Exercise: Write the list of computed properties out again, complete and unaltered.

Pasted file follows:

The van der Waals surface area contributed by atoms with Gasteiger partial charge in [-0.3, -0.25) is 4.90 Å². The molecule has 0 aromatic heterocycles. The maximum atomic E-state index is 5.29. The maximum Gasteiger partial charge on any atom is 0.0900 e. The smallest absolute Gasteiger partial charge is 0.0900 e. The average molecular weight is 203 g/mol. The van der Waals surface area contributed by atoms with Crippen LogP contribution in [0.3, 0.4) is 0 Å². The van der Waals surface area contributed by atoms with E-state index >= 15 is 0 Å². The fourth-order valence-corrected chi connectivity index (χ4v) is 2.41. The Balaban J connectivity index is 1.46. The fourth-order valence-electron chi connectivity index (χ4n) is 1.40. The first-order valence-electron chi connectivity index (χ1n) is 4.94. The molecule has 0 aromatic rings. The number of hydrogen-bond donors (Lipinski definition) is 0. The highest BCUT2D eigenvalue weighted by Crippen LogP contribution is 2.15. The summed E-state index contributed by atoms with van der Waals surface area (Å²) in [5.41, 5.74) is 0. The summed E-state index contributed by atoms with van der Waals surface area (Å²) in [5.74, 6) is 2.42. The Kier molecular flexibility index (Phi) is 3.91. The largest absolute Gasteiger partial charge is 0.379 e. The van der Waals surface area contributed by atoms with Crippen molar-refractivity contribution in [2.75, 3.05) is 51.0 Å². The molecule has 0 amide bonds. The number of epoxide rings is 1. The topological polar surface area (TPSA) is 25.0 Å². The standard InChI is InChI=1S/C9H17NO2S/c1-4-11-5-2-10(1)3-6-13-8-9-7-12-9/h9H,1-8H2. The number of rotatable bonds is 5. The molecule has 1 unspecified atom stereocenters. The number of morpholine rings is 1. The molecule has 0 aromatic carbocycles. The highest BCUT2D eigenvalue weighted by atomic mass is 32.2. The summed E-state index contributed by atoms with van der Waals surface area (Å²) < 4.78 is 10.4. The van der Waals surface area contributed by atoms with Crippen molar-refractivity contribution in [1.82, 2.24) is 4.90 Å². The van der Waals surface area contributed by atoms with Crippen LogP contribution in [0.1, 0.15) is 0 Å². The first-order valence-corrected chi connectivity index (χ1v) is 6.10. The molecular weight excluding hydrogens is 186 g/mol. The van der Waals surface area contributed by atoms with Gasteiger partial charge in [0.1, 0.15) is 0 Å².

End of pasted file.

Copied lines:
The van der Waals surface area contributed by atoms with Gasteiger partial charge in [-0.3, -0.25) is 4.90 Å². The molecule has 0 aromatic heterocycles. The maximum atomic E-state index is 5.29. The maximum Gasteiger partial charge on any atom is 0.0900 e. The smallest absolute Gasteiger partial charge is 0.0900 e. The average molecular weight is 203 g/mol. The van der Waals surface area contributed by atoms with Crippen LogP contribution in [0.3, 0.4) is 0 Å². The van der Waals surface area contributed by atoms with E-state index >= 15 is 0 Å². The fourth-order valence-corrected chi connectivity index (χ4v) is 2.41. The Balaban J connectivity index is 1.46. The fourth-order valence-electron chi connectivity index (χ4n) is 1.40. The first-order valence-electron chi connectivity index (χ1n) is 4.94. The molecule has 0 aromatic rings. The number of hydrogen-bond donors (Lipinski definition) is 0. The highest BCUT2D eigenvalue weighted by Crippen LogP contribution is 2.15. The summed E-state index contributed by atoms with van der Waals surface area (Å²) in [5.41, 5.74) is 0. The summed E-state index contributed by atoms with van der Waals surface area (Å²) in [5.74, 6) is 2.42. The Kier molecular flexibility index (Phi) is 3.91. The largest absolute Gasteiger partial charge is 0.379 e. The van der Waals surface area contributed by atoms with Crippen molar-refractivity contribution in [2.75, 3.05) is 51.0 Å². The molecule has 0 amide bonds. The number of epoxide rings is 1. The topological polar surface area (TPSA) is 25.0 Å². The standard InChI is InChI=1S/C9H17NO2S/c1-4-11-5-2-10(1)3-6-13-8-9-7-12-9/h9H,1-8H2. The number of rotatable bonds is 5. The molecule has 1 unspecified atom stereocenters. The number of morpholine rings is 1. The molecule has 0 aromatic carbocycles. The highest BCUT2D eigenvalue weighted by atomic mass is 32.2. The summed E-state index contributed by atoms with van der Waals surface area (Å²) < 4.78 is 10.4. The van der Waals surface area contributed by atoms with Crippen molar-refractivity contribution in [1.82, 2.24) is 4.90 Å². The van der Waals surface area contributed by atoms with Crippen LogP contribution in [0.1, 0.15) is 0 Å². The first-order valence-corrected chi connectivity index (χ1v) is 6.10. The molecular weight excluding hydrogens is 186 g/mol. The van der Waals surface area contributed by atoms with Gasteiger partial charge in [0.1, 0.15) is 0 Å².